“tick, tick… BOOM!”, which was released on Netflix on last Friday after released in movie theaters in the previous week, is a solid musical movie packed with enough goodies to entertain you. Based on the semi-autobiographical musical of the same name written by late Jonathan Larson, the movie exuberantly bounces from one enjoyable musical moment to another, and it also works as a sincere and respectful tribute to Larson’s tragically short career, which could have gone further if he had not suddenly died right before the opening night of the 1996 Broadway stage production of his Tony and Pulitzer-winning musical “Rent”.
The movie begins with Larson, played by Andrew Garfield, performing at New York Theater Workshop along several singers and musicians in 1992, and then it goes back to his struggling time in New York City, 1990 as “30/90” is performed on the soundtrack. While quite determined to reach for any artistic breakthrough, Larson has been quite depressed by the fact that he has not achieved anything significant during last several years, and the only consolation for him comes from his caring girlfriend Susan (Alexandra Shipp) and his reliable best friend Michael (Robin de Jesús), who has generously provided Larson a fairly acceptable apartment to stay as his landlord.
Anyway, it finally looks like Larson will get a long-awaited opportunity for his career advance. Thanks to Ira Weitzman (Jonathan Marc Sherman), who is the head of Musical Theatre at Playwrights Horizons, he is soon going to have the workshop on an ambitious musical on which he has worked for no less than 8 years, and it seems that things will go well for him if he can only write a very good song which, as his legendary mentor Stephen Sondheim (Bradley Whitford) already pointed out, is absolutely necessary for enhancing the flawed Act 2 of the musical.
However, of course, a stroke of inspiration Larson needs right now does not come easily to him from the beginning. Although he is initially confident that he will write the song before the workshop begins several days later, he soon finds himself on a sort of composer’s block, and his mind only gets distracted more and more as he struggles with a number of other problems. For example, he must pay those accumulating bills for electricity and heating as soon as possible, and he also must make up his mind on his current relationship with Susan, who has supported him a lot during all those years between them but is recently considering accepting a new job outside New York City.
With Larson’s musical performance in 1992 functioning as its narrative framework, the movie doles out a series of effective musical numbers under director/co-producer Lin-Manuel Miranda’s efficient direction. In case of one wonderful musical sequence unfolded at a local diner where Larson has worked, it is skillfully presented with enough spirit and energy before eventually culminating to a big climax, and some of you may enjoy the brief appearance of a bunch of well-known Broadway performers. In case of “Therapy”, the movie effortlessly alternates between humor and bitterness as Larson and his girlfriend come to face the harsh truth about their increasingly strained relationship, and that is surely another highlight in the film.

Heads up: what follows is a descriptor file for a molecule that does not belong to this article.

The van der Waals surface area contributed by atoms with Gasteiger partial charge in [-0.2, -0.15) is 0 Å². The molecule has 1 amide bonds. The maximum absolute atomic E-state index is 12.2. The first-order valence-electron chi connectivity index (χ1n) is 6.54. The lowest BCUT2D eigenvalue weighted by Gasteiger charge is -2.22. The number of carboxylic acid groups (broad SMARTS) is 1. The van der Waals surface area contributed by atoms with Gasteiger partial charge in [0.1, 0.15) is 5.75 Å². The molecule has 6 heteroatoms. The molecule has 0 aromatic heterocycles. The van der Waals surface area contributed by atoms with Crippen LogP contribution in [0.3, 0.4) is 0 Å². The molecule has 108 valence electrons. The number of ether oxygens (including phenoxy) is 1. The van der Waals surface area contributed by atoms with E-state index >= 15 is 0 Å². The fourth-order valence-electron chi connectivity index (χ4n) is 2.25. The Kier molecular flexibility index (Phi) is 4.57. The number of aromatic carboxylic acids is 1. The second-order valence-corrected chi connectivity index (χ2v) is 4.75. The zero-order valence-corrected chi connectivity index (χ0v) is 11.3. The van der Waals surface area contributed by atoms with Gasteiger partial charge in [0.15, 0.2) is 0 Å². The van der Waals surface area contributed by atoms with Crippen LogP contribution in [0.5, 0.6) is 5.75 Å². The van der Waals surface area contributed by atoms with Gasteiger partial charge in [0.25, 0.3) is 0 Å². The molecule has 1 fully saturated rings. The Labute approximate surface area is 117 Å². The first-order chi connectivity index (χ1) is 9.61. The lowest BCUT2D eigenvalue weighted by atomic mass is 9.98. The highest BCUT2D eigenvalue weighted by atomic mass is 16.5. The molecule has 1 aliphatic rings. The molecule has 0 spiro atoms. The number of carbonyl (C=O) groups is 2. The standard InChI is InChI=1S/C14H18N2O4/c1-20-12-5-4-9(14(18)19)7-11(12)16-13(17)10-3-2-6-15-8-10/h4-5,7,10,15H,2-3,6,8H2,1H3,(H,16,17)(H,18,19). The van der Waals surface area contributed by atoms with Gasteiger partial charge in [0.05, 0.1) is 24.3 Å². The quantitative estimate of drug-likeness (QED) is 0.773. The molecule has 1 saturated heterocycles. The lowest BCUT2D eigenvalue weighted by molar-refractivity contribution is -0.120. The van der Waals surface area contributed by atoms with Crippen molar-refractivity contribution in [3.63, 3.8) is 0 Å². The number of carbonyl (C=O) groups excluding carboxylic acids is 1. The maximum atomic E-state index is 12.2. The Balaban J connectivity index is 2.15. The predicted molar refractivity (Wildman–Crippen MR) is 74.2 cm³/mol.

Meanwhile, the movie gradually generates more gravitas during its second half as Larson subsequently comes to realize where his artistic talent and passion should really go. As becoming more aware of many people around him devastated by the ongoing AIDS epidemic, Larson eventually decides to write something inspired by what he has seen from their struggles and tragedies, and, as shown to us around the end of the film, that led to the creation of “Rent”.
As the center of the film, Garfield gives a terrific performance which surprises us with another side of his considerable talent. Although he was not a trained singer from the beginning, he prepared himself a lot before the shooting began, and the result is surprisingly good to say the least. Besides dexterously delivering a number of key musical moments, Garfield steadily holds the movie from the beginning to the end with his natural charm and charisma, and I will not be surprised if he receives an Oscar nomination in next year.
In case of the other main cast members in the film, they mostly come and go around Garfield while bringing some extra personality to the film. While Joshua Henry and Vanessa Hudgens support Garfield well during several musical scenes, Alexandra Shipp, Jonathan Marc Sherman, Judith Light, Bradley Whitford, and Robin de Jesús fill their respective supporting roles well, and de Jesús, who previously drew my attention for the first time via his flamboyant supporting turn in Netflix film “The Boys in the Band” (2020), is particularly impressive when his character reveals his own personal struggle to Larson later in the story.
In conclusion, “tick, tick… BOOM!” is a well-made musical film thanks to the commendable efforts from Miranda and his cast and crew members, and Miranda, who incidentally became determined to pursue his artistic passion more after watching the Broadway stage production of “Rent” in 1996, makes a fine feature film debut here in addition to paying enough respect and admiration to Larson’s artistic career and achievement. In short, this is another notable musical film of this year after the recent movie adaptation of Miranda’s first musical “In the Heights”, and I am only regretful about not being able to watch it on big movie theater screen.